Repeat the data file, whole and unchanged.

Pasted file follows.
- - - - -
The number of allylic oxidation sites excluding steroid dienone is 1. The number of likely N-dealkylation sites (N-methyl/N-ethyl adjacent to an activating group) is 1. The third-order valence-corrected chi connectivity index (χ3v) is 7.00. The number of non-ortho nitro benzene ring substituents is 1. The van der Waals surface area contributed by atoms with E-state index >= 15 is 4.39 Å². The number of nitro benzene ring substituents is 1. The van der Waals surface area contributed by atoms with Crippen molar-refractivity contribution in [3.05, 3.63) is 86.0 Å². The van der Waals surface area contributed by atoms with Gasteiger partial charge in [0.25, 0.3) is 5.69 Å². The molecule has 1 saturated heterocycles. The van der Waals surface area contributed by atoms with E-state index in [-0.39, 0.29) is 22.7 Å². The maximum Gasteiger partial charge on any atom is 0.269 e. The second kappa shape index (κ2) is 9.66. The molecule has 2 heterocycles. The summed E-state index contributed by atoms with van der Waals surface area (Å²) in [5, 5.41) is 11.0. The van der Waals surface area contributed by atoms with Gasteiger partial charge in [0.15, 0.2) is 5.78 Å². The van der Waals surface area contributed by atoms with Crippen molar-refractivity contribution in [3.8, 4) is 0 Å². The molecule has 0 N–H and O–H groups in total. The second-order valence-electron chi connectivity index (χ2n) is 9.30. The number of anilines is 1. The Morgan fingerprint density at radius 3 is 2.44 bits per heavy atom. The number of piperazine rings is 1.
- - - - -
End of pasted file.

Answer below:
The number of allylic oxidation sites excluding steroid dienone is 1. The number of likely N-dealkylation sites (N-methyl/N-ethyl adjacent to an activating group) is 1. The third-order valence-corrected chi connectivity index (χ3v) is 7.00. The number of non-ortho nitro benzene ring substituents is 1. The van der Waals surface area contributed by atoms with E-state index >= 15 is 4.39 Å². The number of nitro benzene ring substituents is 1. The van der Waals surface area contributed by atoms with Crippen molar-refractivity contribution in [3.05, 3.63) is 86.0 Å². The van der Waals surface area contributed by atoms with Gasteiger partial charge in [0.25, 0.3) is 5.69 Å². The molecule has 1 saturated heterocycles. The van der Waals surface area contributed by atoms with E-state index in [-0.39, 0.29) is 22.7 Å². The maximum Gasteiger partial charge on any atom is 0.269 e. The second kappa shape index (κ2) is 9.66. The molecule has 2 heterocycles. The summed E-state index contributed by atoms with van der Waals surface area (Å²) in [5, 5.41) is 11.0. The van der Waals surface area contributed by atoms with Gasteiger partial charge in [0.15, 0.2) is 5.78 Å². The van der Waals surface area contributed by atoms with Crippen molar-refractivity contribution in [3.8, 4) is 0 Å². The molecule has 0 N–H and O–H groups in total. The second-order valence-electron chi connectivity index (χ2n) is 9.30. The number of anilines is 1. The Morgan fingerprint density at radius 3 is 2.44 bits per heavy atom. The number of piperazine rings is 1.